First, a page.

That’s how the IRS was able to hassle conservative groups.

The easy fix here would be for Congress simply to scrap restrictions on political activity by social-welfare organizations, thereby stripping the IRS of authority to decide which groups are “political committees” and which aren’t. 

In a democracy, political activity is part of social welfare. Such a change would not affect federal revenue, as contributions to social-welfare organizations are not tax-deductible. There would be no “subsidizing political activity.”

The Federal Election Commission—a bipartisan agency staffed by experts and created to oversee election-related activities—is the proper authority to determine whether an organization should be subject to regulation under campaign-finance laws. 

The IRS—an agency under control of the president, with no bipartisan checks, subject to congressional pressure, and tasked with collecting revenue—is not.

There is a long history of presidents from both parties using the IRS to harass political opponents. Democrats and Republicans alike should recognize that, fix the law, and get the IRS out of politics.

Mr. Smith, a law professor at Capital University and chairman of the Institute for Free Speech, was chairman of the Federal Election Commission in 2004.

Sunday, May 13, 2018

Before and After Welfare Handouts


By Walter E. Williams

Before the massive growth of our welfare state, private charity was the sole option for an individual or family facing insurmountable financial difficulties or other challenges.

How do we know that?
There is no history of Americans dying on the streets because they could not find food or basic medical assistance. 

Respecting the biblical commandment to honor thy father and mother, children took care of their elderly or infirm parents. Family members and the local church also helped those who had fallen on hard times.

During the late 19th and early 20th centuries, charities started playing a major role. In 1887, religious leaders founded the Charity Organization Society, which became the first United Way organization. 

In 1904, Big Brothers Big Sisters of America started helping at-risk youths reach their full potential. 

In 1913, the American Cancer Society, dedicated to curing and eliminating cancer, was formed. 

With their millions of dollars, industrial giants such as Andrew Carnegie and John D. Rockefeller created our nation's first philanthropic organizations.

Generosity has always been a part of the American genome. 

Alexis de Tocqueville, a French civil servant, made a nine-month visit to our country in 1831 and 1832, ostensibly to study our prisons. Instead, his visit resulted in his writing "Democracy in America," one of the most influential books about our nation. 

Tocqueville didn't use the term "philanthropy," but he wrote extensively about how Americans love to form all kinds of nongovernmental associations to help one another. These associations include professional, social, civic and other volunteer organizations seeking to serve the public good and improve the quality of human lives. 

The bottom line is that we Americans are the most generous people in the world, according to the new Almanac of American Philanthropy -- something we should be proud of.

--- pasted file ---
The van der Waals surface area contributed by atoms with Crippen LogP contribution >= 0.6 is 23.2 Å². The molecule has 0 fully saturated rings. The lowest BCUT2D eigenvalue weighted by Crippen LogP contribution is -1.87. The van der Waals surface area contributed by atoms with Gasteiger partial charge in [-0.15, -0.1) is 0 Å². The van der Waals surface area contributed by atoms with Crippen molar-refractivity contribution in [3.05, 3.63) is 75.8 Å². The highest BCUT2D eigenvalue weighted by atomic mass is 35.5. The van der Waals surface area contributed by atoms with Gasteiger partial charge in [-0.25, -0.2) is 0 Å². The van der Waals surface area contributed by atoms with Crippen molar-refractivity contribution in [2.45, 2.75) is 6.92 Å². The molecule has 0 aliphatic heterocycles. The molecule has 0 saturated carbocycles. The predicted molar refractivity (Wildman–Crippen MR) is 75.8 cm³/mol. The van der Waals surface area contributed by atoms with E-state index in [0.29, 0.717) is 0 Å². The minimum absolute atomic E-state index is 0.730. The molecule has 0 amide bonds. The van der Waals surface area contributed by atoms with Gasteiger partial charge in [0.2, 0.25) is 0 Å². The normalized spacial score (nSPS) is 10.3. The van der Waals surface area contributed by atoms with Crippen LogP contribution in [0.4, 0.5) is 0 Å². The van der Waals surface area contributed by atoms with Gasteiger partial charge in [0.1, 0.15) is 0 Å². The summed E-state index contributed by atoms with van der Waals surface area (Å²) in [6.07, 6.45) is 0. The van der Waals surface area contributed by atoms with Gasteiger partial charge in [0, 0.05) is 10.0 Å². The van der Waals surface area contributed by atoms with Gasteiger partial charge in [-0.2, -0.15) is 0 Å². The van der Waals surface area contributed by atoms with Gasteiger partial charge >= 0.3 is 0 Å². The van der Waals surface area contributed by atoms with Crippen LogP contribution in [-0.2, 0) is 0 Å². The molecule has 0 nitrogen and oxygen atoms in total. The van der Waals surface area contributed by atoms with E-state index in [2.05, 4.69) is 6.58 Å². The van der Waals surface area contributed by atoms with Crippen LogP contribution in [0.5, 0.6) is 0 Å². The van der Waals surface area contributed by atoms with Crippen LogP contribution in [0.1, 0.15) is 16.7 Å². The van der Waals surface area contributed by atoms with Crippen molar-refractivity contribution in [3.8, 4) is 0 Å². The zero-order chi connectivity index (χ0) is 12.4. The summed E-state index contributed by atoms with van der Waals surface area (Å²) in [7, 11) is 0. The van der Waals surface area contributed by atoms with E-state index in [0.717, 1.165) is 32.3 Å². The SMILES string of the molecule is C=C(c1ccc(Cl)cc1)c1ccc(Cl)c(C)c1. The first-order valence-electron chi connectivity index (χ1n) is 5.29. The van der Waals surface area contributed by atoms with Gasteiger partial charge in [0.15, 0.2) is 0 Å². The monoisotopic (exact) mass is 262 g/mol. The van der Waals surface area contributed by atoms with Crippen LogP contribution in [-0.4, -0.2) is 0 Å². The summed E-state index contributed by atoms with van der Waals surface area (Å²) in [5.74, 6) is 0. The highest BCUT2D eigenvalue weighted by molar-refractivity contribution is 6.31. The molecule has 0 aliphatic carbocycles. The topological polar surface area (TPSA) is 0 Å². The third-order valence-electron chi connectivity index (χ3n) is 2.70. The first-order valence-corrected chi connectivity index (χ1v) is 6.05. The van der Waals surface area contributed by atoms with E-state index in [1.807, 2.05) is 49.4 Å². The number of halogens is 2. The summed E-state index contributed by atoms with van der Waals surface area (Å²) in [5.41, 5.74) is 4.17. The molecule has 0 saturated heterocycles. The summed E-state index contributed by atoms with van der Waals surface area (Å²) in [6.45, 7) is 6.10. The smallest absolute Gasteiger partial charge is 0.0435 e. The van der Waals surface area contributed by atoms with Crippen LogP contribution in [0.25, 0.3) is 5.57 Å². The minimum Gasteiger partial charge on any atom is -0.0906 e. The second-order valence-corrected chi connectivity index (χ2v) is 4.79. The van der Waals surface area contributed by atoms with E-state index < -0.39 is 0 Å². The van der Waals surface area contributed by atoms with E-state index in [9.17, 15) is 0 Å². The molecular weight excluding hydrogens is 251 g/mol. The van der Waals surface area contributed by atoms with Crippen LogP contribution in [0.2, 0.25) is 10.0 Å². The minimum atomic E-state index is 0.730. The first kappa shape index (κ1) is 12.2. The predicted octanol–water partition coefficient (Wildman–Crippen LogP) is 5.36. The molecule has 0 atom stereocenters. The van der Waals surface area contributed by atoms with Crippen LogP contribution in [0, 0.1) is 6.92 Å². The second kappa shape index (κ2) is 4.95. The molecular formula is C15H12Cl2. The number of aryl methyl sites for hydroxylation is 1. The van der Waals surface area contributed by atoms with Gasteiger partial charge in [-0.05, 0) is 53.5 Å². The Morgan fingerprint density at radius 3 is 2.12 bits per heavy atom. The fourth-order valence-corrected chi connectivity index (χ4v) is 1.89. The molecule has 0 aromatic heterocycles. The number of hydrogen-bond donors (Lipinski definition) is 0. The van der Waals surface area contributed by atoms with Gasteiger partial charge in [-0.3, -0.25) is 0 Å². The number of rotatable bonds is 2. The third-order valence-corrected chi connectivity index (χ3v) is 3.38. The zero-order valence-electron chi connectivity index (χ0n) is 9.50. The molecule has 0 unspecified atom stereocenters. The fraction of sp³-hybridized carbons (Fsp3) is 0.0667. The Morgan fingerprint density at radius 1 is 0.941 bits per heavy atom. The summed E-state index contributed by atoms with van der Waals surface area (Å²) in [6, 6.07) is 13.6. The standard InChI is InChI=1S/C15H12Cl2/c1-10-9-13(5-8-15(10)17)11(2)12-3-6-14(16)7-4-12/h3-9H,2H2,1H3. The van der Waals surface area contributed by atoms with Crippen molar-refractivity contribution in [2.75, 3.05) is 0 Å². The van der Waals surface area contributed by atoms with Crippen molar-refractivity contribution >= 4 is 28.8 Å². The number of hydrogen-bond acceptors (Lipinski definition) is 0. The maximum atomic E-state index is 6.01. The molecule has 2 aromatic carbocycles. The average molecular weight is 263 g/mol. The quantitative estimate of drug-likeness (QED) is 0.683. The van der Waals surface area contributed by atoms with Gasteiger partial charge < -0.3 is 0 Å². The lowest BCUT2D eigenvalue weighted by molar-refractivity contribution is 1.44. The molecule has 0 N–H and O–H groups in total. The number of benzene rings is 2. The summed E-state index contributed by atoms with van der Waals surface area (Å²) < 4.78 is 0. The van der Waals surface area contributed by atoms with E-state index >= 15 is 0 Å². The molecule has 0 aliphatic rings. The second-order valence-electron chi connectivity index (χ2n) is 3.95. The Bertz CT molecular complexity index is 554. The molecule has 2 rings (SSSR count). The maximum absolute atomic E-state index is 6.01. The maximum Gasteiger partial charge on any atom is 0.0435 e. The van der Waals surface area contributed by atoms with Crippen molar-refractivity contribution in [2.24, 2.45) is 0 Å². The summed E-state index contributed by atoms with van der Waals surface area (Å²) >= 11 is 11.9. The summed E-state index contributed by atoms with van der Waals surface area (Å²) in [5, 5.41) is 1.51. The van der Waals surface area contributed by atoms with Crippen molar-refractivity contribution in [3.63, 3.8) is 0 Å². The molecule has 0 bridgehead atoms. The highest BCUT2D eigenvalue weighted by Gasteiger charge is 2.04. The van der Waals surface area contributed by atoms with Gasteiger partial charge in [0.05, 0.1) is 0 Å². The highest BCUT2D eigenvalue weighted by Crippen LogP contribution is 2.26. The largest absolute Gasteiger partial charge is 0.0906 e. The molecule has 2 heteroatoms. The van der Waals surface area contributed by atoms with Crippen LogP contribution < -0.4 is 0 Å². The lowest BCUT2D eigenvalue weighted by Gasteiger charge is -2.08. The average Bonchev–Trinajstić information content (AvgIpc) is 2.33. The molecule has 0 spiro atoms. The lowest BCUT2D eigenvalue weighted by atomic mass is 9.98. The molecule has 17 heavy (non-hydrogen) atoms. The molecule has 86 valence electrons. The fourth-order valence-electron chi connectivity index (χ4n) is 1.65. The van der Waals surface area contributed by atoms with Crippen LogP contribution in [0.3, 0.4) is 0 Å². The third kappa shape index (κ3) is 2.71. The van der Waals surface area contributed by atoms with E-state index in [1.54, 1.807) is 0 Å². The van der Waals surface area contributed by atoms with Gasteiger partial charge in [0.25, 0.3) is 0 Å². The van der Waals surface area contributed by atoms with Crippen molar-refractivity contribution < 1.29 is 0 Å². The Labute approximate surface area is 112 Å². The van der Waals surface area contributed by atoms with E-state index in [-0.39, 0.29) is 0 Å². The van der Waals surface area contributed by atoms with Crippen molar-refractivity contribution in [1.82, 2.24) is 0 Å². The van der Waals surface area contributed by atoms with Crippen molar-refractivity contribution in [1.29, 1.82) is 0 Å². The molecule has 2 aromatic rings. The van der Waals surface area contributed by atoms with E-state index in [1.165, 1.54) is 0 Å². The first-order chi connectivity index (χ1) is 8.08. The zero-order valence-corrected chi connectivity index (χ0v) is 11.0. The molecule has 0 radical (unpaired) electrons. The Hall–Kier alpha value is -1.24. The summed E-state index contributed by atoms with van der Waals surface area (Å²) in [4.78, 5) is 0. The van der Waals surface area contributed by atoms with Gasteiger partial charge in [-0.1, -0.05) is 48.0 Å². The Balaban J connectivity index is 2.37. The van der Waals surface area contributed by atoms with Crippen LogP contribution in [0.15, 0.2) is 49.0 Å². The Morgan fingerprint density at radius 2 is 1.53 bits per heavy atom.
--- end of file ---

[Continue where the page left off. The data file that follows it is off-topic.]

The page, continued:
Before the welfare state, charity embodied both a sense of gratitude on the behalf of the recipient and magnanimity on the behalves of donors. There was a sense of civility by the recipients. 

They did not feel that they were owed, were entitled to or had a right to the largesse of the donor. 

Recipients probably felt that if they weren't civil and didn't express their gratitude, more assistance wouldn't be forthcoming. In other words, they were reluctant to bite the hand that helped them. 

With churches and other private agencies helping, people were much likelier to help themselves and less likely to engage in self-destructive behavior. 

Part of the message of charitable groups was: "We'll help you if you help yourself."

Enter the federal government. 

Civility and gratitude toward one's benefactors are no longer required in the welfare state. 

In fact, one can be arrogant and hostile toward the "donors" (taxpayers), as well as the civil servants who dish out the benefits. 

The handouts that recipients get are no longer called charity; they're called entitlements -- as if what is received were earned.

There is virtually no material poverty in the U.S. 

Eighty percent of households the Census Bureau labels as poor have air conditioning; nearly three-quarters have a car or truck, and 31 percent have two or more. Two-thirds have cable or satellite TV. Half have at least one computer. Forty-two percent own their homes. 

What we have in our nation is not material poverty but dependency and poverty of the spirit, with people making unwise choices and leading pathological lives, aided and abetted by the welfare state. Part of this pathological lifestyle is reflected in family structure. 

According to the 1938 Encyclopaedia of the Social Sciences, that year 11 percent of black children and 3 percent of white children were born to unwed mothers. 

Today it's respectively 75 percent and 30 percent.

There are very little guts in the political arena to address the downside of the welfare state. To do so risks a politician's being labeled as racist, sexist, uncaring and insensitive. That means today's dependency is likely to become permanent.